Nyampu watiya ngalyipi ngulaju nyurnukurlangu. Yangka kalalunyanu junmangku pajurnu, ngulaju kalalunyanu warurnu murrumurru wiri.
This Snakevine is used by sick people. Like when someone has been cut with a knife, they would wind the vine around the part that was injured.

Witikingarntirli kalalu ngalyipi manu. Ngulajangka kalalu yirrarnu kurdijirla. Ngalikirrikirlirli kalalu pakarnu kurdijikirra manu kalalu puyu-pungu. Ngulajangka kalalu warurnu witiji.
They used to gather Snakevine in preparation for the witi ceremony. They used to put it onto a shield. They would beat it as it lay on the shield. Then they would tie the witi poles on with it.

Nyampu ngalyipi, ngulaju ka karri nyiyakantikantiki - parrajaku kanjaku, witiki warirninjaku, yampinyiki, miyalu murrumurruku. Manu kalalu yapangku parla ngalyipi kuuny-ngarnu miirntaparntarlu.
This Snake vine, it is used for everything. For carrying coolamons, for tying around witi poles, for wrapping up belongings, for tying around aching stomachs and also people used to suck the vine's leaves when they had a cold.

Further Reading

The Dreaming Stories at Kurlungalinpa connect Gurindji people, Kartanagarru people, Northern and Southern Warlpiri peoples. They have been recorded in various places.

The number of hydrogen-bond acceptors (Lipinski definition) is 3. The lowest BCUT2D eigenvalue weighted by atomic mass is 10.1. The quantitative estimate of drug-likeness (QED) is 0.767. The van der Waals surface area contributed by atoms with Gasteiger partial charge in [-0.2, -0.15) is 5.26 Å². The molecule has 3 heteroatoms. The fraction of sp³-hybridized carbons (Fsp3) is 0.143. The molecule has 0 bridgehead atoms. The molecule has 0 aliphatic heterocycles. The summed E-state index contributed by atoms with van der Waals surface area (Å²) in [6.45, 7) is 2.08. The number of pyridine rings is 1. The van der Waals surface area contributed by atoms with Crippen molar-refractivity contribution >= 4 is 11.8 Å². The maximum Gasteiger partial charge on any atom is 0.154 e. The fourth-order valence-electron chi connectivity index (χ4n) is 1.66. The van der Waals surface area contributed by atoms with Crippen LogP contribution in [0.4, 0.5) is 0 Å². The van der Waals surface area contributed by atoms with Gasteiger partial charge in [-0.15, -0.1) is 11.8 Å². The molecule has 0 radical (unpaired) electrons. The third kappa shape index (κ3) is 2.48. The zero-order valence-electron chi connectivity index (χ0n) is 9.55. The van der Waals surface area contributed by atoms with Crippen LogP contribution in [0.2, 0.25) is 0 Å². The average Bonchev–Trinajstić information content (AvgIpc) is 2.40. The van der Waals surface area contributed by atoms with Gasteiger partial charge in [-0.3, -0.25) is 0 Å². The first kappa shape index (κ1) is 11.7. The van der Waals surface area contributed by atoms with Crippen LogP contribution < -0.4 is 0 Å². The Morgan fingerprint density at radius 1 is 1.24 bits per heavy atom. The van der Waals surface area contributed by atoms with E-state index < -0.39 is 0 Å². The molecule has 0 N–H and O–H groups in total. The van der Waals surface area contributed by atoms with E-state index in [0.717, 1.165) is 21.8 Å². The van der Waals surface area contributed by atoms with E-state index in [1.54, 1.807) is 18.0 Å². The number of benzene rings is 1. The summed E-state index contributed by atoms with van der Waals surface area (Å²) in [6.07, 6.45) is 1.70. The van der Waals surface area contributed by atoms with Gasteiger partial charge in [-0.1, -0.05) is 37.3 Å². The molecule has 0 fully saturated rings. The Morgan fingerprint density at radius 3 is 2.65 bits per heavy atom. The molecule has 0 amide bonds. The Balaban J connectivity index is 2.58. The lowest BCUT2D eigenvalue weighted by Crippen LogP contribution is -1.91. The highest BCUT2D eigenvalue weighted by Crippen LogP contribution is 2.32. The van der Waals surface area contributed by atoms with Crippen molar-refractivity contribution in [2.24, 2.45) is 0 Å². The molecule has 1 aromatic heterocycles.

Link here to Barbara Glowczewski's, (2001) Dream Trackers CD-ROM: Yapa Art and Knowledge of the Australian Desert, to read more, listen to songs, and watch films of the Kurlungalinpa story - Video / Story 

Read more of the travels of the Witi Poles as told by Ngarlinjiya Mary Robertson Nungarrayi in the book, “Warlpiri dreamings and histories, Yimikirli : newly recorded sayings from Aboriginal elders of Central Australia” / translated by Peggy Rockman Napaljarri and Lee Cataldi. Walnut Creek, Calif. Alta Mira Press, c1994.

Read more of the Ngarrka story in Mervyn Meggit’s classic, Warlpiri ethnography “Desert People" - Story

European History